An online resource based on the award-winning nature guide

Angiosperms

Speckled Alder “Cones”

12-16-16-female-alder-flowers-053

Obviously there’s no fooling Naturally Curious readers! The trick part of yesterday’s Mystery Photo question was that the pictured fruit were not, botanically speaking, “cones” — true cones are found only on conifers, which Speckled Alder (Alnus incana) is not. The resemblance of Speckled Alder fruit to cones is marked (which is why they are referred to as “cones”) and there are many similarities between the two. They are both woody, contain seeds and develop from catkins (flowering spikes). However, the nature of their respective seeds is quite different. Angiosperms, or flowering plants such as Speckled Alder, produce seeds that are enclosed within a covering (the ovary), whereas gymnosperms (conifers) have un-enclosed or “naked” seeds. Alder “cones” open to release seeds in a manner similar to many conifer cones and, like most cones, do not disintegrate immediately after maturity. (Photo: female flowers/catkins of Speckled Alder which, if fertilized, will develop into “cones.”)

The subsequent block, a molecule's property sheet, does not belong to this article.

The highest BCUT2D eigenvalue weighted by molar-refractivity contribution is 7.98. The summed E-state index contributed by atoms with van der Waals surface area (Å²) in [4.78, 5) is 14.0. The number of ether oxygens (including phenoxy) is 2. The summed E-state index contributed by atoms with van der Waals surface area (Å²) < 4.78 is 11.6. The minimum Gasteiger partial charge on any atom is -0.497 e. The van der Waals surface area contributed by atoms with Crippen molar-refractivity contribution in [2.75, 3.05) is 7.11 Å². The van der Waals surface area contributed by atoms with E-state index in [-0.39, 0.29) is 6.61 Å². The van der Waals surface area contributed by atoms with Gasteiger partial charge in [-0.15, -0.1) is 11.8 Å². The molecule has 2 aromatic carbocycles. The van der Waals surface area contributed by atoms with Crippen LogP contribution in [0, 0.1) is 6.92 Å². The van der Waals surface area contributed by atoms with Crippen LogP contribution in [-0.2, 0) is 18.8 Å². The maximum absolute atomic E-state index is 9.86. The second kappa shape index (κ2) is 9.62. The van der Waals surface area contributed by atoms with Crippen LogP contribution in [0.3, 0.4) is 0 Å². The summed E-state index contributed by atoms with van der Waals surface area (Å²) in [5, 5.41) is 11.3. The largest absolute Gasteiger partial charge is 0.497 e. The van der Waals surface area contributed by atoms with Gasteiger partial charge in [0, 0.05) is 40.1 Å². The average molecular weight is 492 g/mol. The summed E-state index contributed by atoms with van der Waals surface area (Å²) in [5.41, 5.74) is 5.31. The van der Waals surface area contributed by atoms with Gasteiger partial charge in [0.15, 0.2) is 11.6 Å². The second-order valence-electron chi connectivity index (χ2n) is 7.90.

Naturally Curious is supported by donations. If you choose to contribute, you may go to http://www.naturallycuriouswithmaryholland.wordpress.com and click on the yellow “donate” button.

Advertisements